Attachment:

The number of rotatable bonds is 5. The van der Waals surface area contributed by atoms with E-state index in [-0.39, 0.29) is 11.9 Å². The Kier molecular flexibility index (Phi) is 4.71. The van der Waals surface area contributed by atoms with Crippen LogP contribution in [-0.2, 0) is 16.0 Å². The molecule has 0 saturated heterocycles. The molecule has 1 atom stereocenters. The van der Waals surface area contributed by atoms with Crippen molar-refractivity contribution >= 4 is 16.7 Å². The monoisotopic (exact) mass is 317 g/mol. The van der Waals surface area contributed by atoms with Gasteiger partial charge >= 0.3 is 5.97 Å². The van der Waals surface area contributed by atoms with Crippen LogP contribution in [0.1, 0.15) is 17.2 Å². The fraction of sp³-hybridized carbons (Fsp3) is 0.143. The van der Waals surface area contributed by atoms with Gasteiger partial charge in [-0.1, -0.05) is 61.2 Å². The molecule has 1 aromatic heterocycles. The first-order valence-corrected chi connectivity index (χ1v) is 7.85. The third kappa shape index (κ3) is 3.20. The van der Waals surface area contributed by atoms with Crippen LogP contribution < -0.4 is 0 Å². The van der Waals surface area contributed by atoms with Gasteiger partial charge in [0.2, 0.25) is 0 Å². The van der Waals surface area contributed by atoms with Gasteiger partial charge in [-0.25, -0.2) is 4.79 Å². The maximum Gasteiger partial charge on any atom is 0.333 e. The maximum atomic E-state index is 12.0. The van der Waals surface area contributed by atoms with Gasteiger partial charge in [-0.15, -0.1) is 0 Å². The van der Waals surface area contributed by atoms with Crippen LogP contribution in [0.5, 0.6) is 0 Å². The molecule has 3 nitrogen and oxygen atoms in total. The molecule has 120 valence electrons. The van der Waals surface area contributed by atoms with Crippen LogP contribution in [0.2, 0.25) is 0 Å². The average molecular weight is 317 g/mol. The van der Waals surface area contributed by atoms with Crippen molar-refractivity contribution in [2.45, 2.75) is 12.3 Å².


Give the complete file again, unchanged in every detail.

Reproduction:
The number of rotatable bonds is 5. The van der Waals surface area contributed by atoms with E-state index in [-0.39, 0.29) is 11.9 Å². The Kier molecular flexibility index (Phi) is 4.71. The van der Waals surface area contributed by atoms with Crippen LogP contribution in [-0.2, 0) is 16.0 Å². The molecule has 0 saturated heterocycles. The molecule has 1 atom stereocenters. The van der Waals surface area contributed by atoms with Crippen molar-refractivity contribution >= 4 is 16.7 Å². The monoisotopic (exact) mass is 317 g/mol. The van der Waals surface area contributed by atoms with Gasteiger partial charge >= 0.3 is 5.97 Å². The van der Waals surface area contributed by atoms with Crippen LogP contribution in [0.1, 0.15) is 17.2 Å². The fraction of sp³-hybridized carbons (Fsp3) is 0.143. The van der Waals surface area contributed by atoms with Gasteiger partial charge in [-0.1, -0.05) is 61.2 Å². The molecule has 1 aromatic heterocycles. The first-order valence-corrected chi connectivity index (χ1v) is 7.85. The third kappa shape index (κ3) is 3.20. The van der Waals surface area contributed by atoms with Crippen LogP contribution < -0.4 is 0 Å². The van der Waals surface area contributed by atoms with Gasteiger partial charge in [0.2, 0.25) is 0 Å². The van der Waals surface area contributed by atoms with Gasteiger partial charge in [-0.25, -0.2) is 4.79 Å². The maximum Gasteiger partial charge on any atom is 0.333 e. The maximum atomic E-state index is 12.0. The van der Waals surface area contributed by atoms with Gasteiger partial charge in [-0.15, -0.1) is 0 Å². The van der Waals surface area contributed by atoms with Crippen LogP contribution in [0.5, 0.6) is 0 Å². The molecule has 3 nitrogen and oxygen atoms in total. The molecule has 120 valence electrons. The van der Waals surface area contributed by atoms with Crippen LogP contribution in [0.2, 0.25) is 0 Å². The average molecular weight is 317 g/mol. The van der Waals surface area contributed by atoms with Crippen molar-refractivity contribution in [2.45, 2.75) is 12.3 Å².